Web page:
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Julie Gardener

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Cannabinoids and the Endocannabinoid System​
Franjo Grotenhermen
Cannabinoids 2006


The human body possesses specific binding sites on the surface of many cell types for cannabinoids, and our body produces several endocannabinoids, fatty acid derivatives that bind to these cannabinoid receptors (CB) and activate them. CB receptors and endocannabinoids together constitute the endocannabinoid system. Some phytocannabinoids, cannabinoids of the cannabis plant, and a multitude of synthetic cannabinoids produced in the laboratory mimic the effects of endocannabinoids. ∆9-THC (dronabinol), the pharmacologically most active cannabinoid of the cannabis plant, binds to both types of cannabinoid receptors that have been identified so far, the CB1 and the CB2 receptor. These receptors have been found in the central nervous system (brain and spinal cord) and many peripheral tissues and organs. Depending on the kind of cells, on dose and state of the body, activation of CB receptors may cause a multitude of effects including euphoria, anxiety, dry mouth, muscle relaxation, hunger and pain reduction. Besides activation of CB receptors several other approaches are under investigation to influence the cannabinoid system with therapeutic intent, including blockade of CB receptors (antagonism) and modulation of endocannabinoid concentrations by inhibition of their degradation. Currently, several preparations that stimulate cannabinoid receptors (dronabinol, nabilone and cannabis) and one compound that blocks the CB1 receptor (rimonabant) are used medicinally.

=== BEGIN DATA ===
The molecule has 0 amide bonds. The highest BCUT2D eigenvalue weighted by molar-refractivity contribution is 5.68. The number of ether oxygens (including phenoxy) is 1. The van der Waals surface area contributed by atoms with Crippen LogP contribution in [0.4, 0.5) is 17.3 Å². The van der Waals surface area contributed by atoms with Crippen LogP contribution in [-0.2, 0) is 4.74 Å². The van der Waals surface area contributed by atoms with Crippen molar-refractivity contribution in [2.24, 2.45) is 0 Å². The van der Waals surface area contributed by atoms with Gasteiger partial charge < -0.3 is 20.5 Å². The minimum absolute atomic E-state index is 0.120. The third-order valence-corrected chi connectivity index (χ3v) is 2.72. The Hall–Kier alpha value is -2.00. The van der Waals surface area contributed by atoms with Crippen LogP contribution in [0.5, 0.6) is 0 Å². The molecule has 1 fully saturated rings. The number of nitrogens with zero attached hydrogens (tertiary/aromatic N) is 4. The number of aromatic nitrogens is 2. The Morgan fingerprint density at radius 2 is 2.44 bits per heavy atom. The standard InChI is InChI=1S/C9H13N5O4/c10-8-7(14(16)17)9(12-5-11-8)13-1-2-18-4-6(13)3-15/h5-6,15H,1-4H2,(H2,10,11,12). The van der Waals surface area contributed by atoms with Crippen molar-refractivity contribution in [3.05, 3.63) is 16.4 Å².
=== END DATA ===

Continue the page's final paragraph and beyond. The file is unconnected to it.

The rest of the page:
Source: Cannabinoids and the Endocannabinoid System
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